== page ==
Various cancers have been noted to cause appendicitis. In particular, primary appendiceal tumors almost always present as acute appendicitis [8]. Appendicitis secondary to metastatic disease has been documented with melanoma and cancer from other sites including the lungs, prostate, and colon [9–12].

It is important to note that, during cytoreductive surgery, the appendix has been found to be a site of metastasis in patients with stage III/IV ovarian cancer 43.5% to 80.4% of the time [13–15]. Some have recommended appendectomy at the time of surgical staging for ovarian carcinoma due to a relatively high probability of involvement [16]. However, acute appendicitis due to metastatic ovarian cancer is an extremely rare finding, sparsely documented in the medical literature; only twice, to our knowledge [17,18]. Another study demonstrated that, in 136 patients with ovarian cancer that had metastasized to the appendix, who received appendectomies, 4 appendices were found to be inflamed; however, none of these patients were symptomatic [19]. The case presented here demonstrates advanced acute gangrenous appendicitis with rupture. Sepsis was initially attributed to a generalized abdominal infection, and possibly secondary to a recent paracentesis. Unfortunately, a CT was not performed when the patient presented with weakness, loss of appetite, and dark urine. Additionally, during the hospitalization, the CT-guided biopsy focused on the mid-abdomen in the area of omental caking, and the appendix was not included in the field of view. It is assumed that the appendix was not ruptured at the time of the CT-guided biopsy, since no free peritoneal air was seen at that time.

Given the timing, the hospital team was appropriately concerned about post-biopsy complications. Complications after omental biopsy are exceedingly rare, but may include hemorrhage, bowel perforation, and infection [20]. One study highlights the safety profile of omental biopsies, with 181 performed with no related complications based on Society of Interventional Radiology guidelines, reported at 24 hours and 3 months [21]. Perforated appendicitis was an unexpected finding on CT, and the CT was valuable for excluding a biopsy complication or pain related to her underlying ovarian cancer. Pathologic examination of her appendix was compatible with carcinomatosis as a potential cause of her appendicitis. Nevertheless, it is important to consider the possibility that her acute appendicitis may have been a coincidental event. Cancer was deemed to be the most probable cause of her appendicitis due to the prominent extent of appendix involvement and the absence of any other clinical, surgical, or histologic findings to suggest another cause. In addition, the incidence of acute appendicitis decreases from 20.5 per 10 000 per year in females aged 15–19 to 4 per 10 000 per year in women aged 45 years or older, supporting the notion that a random bout of appendicitis would be less likely in this 61-year-old patient [22].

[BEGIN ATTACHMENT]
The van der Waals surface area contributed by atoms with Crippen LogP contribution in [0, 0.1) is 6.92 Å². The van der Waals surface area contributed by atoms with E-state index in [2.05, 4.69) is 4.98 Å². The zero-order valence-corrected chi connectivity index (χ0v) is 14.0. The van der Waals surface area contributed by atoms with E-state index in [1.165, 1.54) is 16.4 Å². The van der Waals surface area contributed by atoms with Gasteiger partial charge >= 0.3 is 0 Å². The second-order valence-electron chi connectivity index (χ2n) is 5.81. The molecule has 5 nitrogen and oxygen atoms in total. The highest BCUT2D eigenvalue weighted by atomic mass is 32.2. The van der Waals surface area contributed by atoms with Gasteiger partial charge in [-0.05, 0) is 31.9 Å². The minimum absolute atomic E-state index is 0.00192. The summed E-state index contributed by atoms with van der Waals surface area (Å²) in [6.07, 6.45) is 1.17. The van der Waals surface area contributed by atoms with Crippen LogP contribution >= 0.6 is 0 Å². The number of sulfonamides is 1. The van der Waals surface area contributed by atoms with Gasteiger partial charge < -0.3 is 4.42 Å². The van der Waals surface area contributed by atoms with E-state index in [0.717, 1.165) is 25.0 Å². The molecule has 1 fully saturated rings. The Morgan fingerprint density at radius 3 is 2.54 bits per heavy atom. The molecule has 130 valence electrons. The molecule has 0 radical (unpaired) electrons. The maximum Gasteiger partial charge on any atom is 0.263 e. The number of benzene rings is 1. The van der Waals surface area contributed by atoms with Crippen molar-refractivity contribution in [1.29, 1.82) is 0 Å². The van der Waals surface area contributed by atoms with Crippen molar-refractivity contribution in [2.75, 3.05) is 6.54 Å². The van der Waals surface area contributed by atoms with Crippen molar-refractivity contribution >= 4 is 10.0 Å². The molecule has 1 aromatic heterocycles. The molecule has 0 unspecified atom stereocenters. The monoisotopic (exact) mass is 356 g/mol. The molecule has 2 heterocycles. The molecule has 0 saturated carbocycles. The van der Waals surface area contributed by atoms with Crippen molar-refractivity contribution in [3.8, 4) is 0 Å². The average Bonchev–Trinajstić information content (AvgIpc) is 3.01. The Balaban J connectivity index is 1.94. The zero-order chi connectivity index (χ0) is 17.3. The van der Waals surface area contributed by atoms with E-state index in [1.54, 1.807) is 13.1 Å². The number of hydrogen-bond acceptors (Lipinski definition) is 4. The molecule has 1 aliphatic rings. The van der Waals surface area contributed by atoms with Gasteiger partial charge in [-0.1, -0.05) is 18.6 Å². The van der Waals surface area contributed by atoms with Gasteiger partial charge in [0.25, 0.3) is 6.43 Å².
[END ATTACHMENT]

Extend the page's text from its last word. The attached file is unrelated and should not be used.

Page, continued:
Although uncommon, providers should be aware of appendicitis in patients with carcinomatosis with potential appendix involvement. Having a low threshold for ordering abdominal CT studies may be useful when similar advanced stage ovarian cancer patients present with acute abdominal pain in an emergent setting or following abdominal biopsy.


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American Journal of Case Reports eISSN: 1941-5923
American Journal of Case Reports eISSN: 1941-5923